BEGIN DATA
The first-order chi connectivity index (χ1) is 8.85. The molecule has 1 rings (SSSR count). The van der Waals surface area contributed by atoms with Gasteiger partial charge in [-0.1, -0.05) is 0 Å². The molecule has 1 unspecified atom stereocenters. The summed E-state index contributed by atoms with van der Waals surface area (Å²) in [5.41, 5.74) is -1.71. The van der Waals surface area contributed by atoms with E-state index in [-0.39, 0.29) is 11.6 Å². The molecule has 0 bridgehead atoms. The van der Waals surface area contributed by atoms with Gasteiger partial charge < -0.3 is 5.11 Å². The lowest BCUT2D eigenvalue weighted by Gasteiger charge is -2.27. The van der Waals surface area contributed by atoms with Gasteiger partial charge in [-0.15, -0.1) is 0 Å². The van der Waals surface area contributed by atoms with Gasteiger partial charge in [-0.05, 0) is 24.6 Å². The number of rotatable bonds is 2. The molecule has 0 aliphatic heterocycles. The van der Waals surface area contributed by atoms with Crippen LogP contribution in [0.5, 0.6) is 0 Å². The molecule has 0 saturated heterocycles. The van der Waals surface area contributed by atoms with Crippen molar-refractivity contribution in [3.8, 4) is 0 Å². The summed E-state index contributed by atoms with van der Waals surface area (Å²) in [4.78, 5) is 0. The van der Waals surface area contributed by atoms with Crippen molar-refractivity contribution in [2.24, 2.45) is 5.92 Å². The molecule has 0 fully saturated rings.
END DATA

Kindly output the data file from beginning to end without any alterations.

The first-order chi connectivity index (χ1) is 8.85. The molecule has 1 rings (SSSR count). The van der Waals surface area contributed by atoms with Gasteiger partial charge in [-0.1, -0.05) is 0 Å². The molecule has 1 unspecified atom stereocenters. The summed E-state index contributed by atoms with van der Waals surface area (Å²) in [5.41, 5.74) is -1.71. The van der Waals surface area contributed by atoms with E-state index in [-0.39, 0.29) is 11.6 Å². The molecule has 0 bridgehead atoms. The van der Waals surface area contributed by atoms with Gasteiger partial charge < -0.3 is 5.11 Å². The lowest BCUT2D eigenvalue weighted by Gasteiger charge is -2.27. The van der Waals surface area contributed by atoms with Gasteiger partial charge in [-0.15, -0.1) is 0 Å². The van der Waals surface area contributed by atoms with Gasteiger partial charge in [-0.05, 0) is 24.6 Å². The number of rotatable bonds is 2. The molecule has 0 aliphatic heterocycles. The van der Waals surface area contributed by atoms with Crippen LogP contribution in [0.5, 0.6) is 0 Å². The molecule has 0 saturated heterocycles. The van der Waals surface area contributed by atoms with Crippen molar-refractivity contribution in [3.8, 4) is 0 Å². The summed E-state index contributed by atoms with van der Waals surface area (Å²) in [4.78, 5) is 0. The van der Waals surface area contributed by atoms with Crippen molar-refractivity contribution in [2.24, 2.45) is 5.92 Å². The molecule has 0 fully saturated rings.